Home >Comments and Articles > Homeopathy – unbelievable nonsense – Part 1
|Articles about homeopathy|
Ratbags Holistic Health Academy
Some may think that all you have to do to become a homeopath is get a copy of Materia Medica and practice diluting and succussing. There is in fact a comprehensive training program.
It should be noted that some less reputable training institutions have been offering accelerated courses which leave out the first 6 steps. To ensure that your homeopath has been properly trained, look for the horizontal scar running around the head just above the eyes, or ask to see the cork.
Click for a larger (and ruder) version
Some things are useless (4/12/2004)
Keen-eyed readers of James Randi's weekly commentary will have noticed the following picture last week. It shows two astronomers, a doctor, a professional skeptic, a film producer and me attempting to commit suicide by taking massive underdoses of homeopathic sleeping tablets at the recent Australian Skeptics convention. Despite swallowing many more tablets than the recommended dose on the packet, we were all able to stay awake for Phil Plait's excellent talk about mad and bad astronomy.
Homeopathy is bunk! So what's new? (27/8/2005)
A study published in The Lancet in August 2005 (The Lancet 2005; 366:726-732) looked at the results of 110 clinical trials of homeopathy and came to the following conclusion:
The evidence for a specific effect of homoeopathic remedies is weak, according to a study. The investigators conclude that the clinical effects of homoeopathy are compatible with placebo effects. Aijing Shang and colleagues compared randomised placebo-controlled trials of homoeopathy with matched RCTs of allopathy. When the analysis was restricted to large trials of high quality there was no convincing evidence that homoeopathy was superior to placebo, whereas for conventional medicine an important effect remained.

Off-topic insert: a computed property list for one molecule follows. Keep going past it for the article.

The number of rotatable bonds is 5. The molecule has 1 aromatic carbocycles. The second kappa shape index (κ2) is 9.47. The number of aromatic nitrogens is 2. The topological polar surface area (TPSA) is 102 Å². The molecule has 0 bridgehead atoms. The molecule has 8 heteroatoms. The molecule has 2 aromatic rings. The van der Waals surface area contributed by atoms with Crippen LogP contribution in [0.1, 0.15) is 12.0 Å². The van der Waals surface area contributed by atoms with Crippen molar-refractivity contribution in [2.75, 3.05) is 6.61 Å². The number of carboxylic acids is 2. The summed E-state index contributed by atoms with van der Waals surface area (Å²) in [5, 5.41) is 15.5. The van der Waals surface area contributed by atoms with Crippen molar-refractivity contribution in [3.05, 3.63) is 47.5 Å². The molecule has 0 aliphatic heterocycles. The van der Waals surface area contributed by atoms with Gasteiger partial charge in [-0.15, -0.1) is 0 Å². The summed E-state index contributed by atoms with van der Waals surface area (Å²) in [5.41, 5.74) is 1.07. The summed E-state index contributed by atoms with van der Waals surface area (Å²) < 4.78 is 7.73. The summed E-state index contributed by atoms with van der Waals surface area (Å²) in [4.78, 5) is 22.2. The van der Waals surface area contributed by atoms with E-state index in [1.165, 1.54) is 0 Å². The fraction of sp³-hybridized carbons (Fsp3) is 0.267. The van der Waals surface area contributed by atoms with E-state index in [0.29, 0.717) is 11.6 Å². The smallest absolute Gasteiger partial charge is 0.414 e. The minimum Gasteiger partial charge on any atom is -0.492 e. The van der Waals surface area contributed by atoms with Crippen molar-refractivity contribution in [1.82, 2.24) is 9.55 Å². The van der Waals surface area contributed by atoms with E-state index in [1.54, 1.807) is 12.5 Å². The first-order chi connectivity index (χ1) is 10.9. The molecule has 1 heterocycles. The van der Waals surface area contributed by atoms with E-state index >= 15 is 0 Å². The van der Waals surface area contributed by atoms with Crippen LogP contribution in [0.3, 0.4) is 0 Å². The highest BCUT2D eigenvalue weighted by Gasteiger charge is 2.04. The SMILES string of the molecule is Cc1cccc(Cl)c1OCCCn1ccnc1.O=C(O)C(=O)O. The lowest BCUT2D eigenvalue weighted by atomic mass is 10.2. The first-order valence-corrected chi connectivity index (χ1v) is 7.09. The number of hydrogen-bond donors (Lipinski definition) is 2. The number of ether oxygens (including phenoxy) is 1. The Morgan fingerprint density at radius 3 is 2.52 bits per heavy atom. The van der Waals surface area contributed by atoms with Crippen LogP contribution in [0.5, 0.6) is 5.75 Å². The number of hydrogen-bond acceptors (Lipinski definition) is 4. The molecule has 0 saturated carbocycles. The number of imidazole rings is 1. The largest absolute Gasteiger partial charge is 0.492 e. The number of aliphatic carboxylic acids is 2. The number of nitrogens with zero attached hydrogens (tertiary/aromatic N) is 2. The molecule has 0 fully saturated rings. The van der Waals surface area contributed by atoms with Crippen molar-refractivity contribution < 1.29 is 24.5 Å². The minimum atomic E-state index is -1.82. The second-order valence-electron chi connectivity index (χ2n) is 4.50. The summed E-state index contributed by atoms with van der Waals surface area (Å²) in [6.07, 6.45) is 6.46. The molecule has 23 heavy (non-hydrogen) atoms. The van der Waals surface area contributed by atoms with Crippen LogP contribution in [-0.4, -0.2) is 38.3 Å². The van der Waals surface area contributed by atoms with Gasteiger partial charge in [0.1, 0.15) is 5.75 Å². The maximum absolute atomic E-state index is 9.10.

You can only read the paper in The Lancet if you pay some money, but a fair representation of the findings can be found in this BBC news story. And what are the homeopaths and alternauts saying about this scientific research revealing the vacuity of this particular magical fraud? Well, not much at all as far as I can see. This is consistent with history, where the one or two unreplicated experiments which show some faint indication of statistical significance are shouted to the rooftops (ignoring all criticisms of the research methods and statistical analyses used) and anything approaching science and common sense is either ignored or rejected. As an example, the BBC article quotes some unnamed spokesperson for homeopathy who says:
It has been established beyond doubt and accepted by many researchers, that the placebo-controlled randomised controlled trial is not a fitting research tool with which to test homeopathy